Don’t Mismanage Heifer Mastitis

(File Photo)

Nobody would want to show up to their first day on the job sick, but that’s exactly what happens when a first-lactation animal enters the milking herd with mastitis. In fact, between 29% to 74% of heifers have mastitis pathogens present before calving, and an estimated 12% to 57% end up contracting the infection at first calving.

According to Amber Yutzy, a dairy Extension educator for Pennsylvania State University, few dairy heifers exhibit clinical signs of mastitis before they calve. However, just one S. aureus infection can cause scar tissue to form in the udder. This can reduce the amount of secretory tissue, resulting in 10% less milk in the first lactation.

But how do heifers contract this costly disease in the first place? While there’s not a clear answer yet, studies have shown that teat canals of heifer calves can become colonized at very young ages. Therefore, it’s necessary to start taking mastitis precautions long before heifers enter the milking herd.

Studies have shown that contagious mastitis organisms live primarily in the udders of infected cows and are spread to heifers when they are fed non-pasteurized milk or colostrum. This milk does not spread pathogens directly from the digestive tract to the udder, but calves most likely spread the pathogens by licking their udder or legs after consuming raw milk and these pathogens can remain infectious for variable periods of time. In order to help control the spread of contagious mastitis bacteria to calves and heifers, Yutzy recommends the following:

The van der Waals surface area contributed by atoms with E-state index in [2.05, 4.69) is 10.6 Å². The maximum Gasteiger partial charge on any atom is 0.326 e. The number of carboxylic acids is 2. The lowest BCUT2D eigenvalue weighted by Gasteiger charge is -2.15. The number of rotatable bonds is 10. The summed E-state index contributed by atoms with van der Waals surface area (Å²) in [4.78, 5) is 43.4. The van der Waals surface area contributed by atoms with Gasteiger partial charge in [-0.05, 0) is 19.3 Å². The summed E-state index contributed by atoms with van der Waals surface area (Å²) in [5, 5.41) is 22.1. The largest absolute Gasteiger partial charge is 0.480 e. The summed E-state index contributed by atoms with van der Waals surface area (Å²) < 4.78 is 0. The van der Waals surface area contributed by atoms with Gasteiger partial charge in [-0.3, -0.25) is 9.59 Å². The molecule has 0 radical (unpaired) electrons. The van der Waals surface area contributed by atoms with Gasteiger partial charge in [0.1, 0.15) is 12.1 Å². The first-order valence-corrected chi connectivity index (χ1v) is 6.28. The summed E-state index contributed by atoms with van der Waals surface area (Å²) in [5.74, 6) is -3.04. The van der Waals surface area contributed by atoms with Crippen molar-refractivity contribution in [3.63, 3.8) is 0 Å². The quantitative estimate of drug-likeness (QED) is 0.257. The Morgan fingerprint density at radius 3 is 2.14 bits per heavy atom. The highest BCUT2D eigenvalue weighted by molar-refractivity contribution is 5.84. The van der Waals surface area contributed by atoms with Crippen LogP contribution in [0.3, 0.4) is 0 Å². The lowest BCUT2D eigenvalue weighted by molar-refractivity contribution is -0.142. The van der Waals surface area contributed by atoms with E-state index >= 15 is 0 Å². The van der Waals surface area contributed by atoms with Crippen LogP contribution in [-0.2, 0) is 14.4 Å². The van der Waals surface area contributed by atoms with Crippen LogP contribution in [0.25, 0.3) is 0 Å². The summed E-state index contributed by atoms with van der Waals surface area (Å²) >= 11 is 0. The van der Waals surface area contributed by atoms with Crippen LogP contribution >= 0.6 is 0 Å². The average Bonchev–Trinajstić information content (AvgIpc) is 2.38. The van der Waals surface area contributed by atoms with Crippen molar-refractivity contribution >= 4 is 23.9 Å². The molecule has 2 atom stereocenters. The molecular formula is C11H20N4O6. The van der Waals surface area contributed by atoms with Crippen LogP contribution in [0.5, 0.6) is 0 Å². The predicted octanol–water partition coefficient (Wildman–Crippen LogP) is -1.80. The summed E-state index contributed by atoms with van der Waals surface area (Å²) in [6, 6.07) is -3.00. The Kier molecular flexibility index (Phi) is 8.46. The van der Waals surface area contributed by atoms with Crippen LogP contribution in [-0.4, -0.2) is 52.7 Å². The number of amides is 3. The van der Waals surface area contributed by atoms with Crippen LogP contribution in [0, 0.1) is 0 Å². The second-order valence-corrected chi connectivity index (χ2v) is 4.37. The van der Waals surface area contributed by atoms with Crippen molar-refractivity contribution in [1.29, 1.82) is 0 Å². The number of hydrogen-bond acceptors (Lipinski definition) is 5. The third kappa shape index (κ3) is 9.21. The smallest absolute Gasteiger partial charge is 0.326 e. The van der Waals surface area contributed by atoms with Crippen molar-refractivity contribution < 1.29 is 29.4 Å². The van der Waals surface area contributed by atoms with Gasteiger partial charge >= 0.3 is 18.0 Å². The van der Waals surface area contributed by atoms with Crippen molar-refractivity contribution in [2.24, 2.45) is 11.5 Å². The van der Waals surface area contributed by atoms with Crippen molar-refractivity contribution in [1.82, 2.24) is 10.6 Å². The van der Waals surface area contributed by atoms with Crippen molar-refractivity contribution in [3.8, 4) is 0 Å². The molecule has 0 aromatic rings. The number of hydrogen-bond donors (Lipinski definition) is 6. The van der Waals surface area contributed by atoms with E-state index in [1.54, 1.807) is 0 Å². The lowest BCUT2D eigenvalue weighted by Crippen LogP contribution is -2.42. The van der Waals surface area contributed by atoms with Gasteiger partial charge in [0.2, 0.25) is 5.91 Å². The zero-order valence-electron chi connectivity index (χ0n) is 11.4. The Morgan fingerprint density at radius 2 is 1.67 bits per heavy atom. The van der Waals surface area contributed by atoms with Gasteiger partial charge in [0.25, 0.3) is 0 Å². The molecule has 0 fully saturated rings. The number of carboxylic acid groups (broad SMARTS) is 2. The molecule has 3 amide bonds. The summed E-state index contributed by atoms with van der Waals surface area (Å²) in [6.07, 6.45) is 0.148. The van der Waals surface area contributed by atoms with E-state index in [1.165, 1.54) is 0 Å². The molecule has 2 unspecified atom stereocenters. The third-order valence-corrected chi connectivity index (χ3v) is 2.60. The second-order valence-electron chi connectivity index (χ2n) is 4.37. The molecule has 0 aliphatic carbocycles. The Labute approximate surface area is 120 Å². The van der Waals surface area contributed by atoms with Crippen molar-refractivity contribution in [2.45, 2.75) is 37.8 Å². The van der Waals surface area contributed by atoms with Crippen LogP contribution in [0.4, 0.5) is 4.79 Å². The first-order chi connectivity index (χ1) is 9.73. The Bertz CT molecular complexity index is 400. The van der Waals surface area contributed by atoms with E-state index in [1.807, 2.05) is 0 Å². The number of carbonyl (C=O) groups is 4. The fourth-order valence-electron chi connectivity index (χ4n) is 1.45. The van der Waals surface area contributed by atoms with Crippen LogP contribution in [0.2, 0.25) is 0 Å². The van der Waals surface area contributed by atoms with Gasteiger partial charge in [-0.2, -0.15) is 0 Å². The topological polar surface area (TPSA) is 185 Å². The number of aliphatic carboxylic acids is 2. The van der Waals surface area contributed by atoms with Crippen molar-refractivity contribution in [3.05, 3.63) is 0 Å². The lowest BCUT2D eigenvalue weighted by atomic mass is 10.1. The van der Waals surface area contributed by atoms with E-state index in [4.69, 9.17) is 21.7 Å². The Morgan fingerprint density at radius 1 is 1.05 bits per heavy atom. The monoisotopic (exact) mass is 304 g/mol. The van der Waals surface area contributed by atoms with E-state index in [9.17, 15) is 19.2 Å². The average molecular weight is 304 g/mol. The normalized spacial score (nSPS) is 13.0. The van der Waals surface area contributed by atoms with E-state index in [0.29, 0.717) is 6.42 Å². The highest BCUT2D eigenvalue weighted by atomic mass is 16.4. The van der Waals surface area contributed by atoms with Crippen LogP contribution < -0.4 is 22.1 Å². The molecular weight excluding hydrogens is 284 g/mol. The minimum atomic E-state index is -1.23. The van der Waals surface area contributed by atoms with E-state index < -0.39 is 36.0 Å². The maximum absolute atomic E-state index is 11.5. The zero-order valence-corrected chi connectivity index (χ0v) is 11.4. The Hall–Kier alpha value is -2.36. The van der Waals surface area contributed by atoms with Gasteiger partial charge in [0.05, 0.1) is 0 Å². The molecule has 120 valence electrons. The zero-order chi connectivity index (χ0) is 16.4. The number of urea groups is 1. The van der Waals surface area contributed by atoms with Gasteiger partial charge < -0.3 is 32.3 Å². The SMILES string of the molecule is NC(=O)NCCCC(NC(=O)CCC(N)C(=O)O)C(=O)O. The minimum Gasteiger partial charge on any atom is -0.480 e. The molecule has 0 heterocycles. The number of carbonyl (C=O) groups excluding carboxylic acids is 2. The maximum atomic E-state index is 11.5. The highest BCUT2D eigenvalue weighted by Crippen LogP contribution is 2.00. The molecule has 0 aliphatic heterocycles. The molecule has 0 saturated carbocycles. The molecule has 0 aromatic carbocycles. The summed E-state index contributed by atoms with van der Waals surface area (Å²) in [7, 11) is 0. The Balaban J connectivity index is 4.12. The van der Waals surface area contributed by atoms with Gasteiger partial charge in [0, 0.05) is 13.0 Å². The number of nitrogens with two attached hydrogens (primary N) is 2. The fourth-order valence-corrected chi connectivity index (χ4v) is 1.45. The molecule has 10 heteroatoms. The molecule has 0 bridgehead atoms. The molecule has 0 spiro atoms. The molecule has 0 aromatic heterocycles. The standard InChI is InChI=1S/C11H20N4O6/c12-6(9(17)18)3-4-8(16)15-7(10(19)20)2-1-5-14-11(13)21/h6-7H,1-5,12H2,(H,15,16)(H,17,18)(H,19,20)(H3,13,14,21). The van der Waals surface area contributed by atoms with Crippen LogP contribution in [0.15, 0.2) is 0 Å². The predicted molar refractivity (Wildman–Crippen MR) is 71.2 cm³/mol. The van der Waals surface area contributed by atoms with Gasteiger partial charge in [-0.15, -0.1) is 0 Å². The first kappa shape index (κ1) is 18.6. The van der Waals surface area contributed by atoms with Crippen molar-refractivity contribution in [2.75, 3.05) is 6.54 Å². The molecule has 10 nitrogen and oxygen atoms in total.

•    Pasteurize raw milk that is fed to calves. Avoid feeding waste milk from cows that are infected with mastitis.
•    Use individual stalls for pre-weaned calves.
•    Cull calves who suckle other calves.
•    Do not use freshening pens for sick cows.
•    Routinely culture milk from cows who are chronically infected with mastitis. This will help to identify those in the milking herd who have contagious mastitis.
•    Properly handle chronically infected cows to limit the spread of bacteria within the milking herd.

While working to prevent mastitis in heifers is crucial, it’s also imperative to control the risk of bacteria being spread within the heifer’s environment. Most risk factors that contribute to the development of mastitis in heifers are related to exposure of heifers to mastitis causing organisms, Yutzy says. The hygiene of the environment is important to limit the risk of developing mastitis in heifers. She suggests the following tips to help control environmental mastitis.
•    All non-lactating heifers should be housed in an area that is well-bedded, dry and clean.
•    Non-lactating heifers should be housed in an environment that provides significant space for all animals. Overcrowding causes cleanliness issues.
•    Flies should be controlled in all groups of animals on the farm.
•    Feeding a well-balanced diet can enhance the immune system.
•    Developing routine vaccination protocols can boost immune response.



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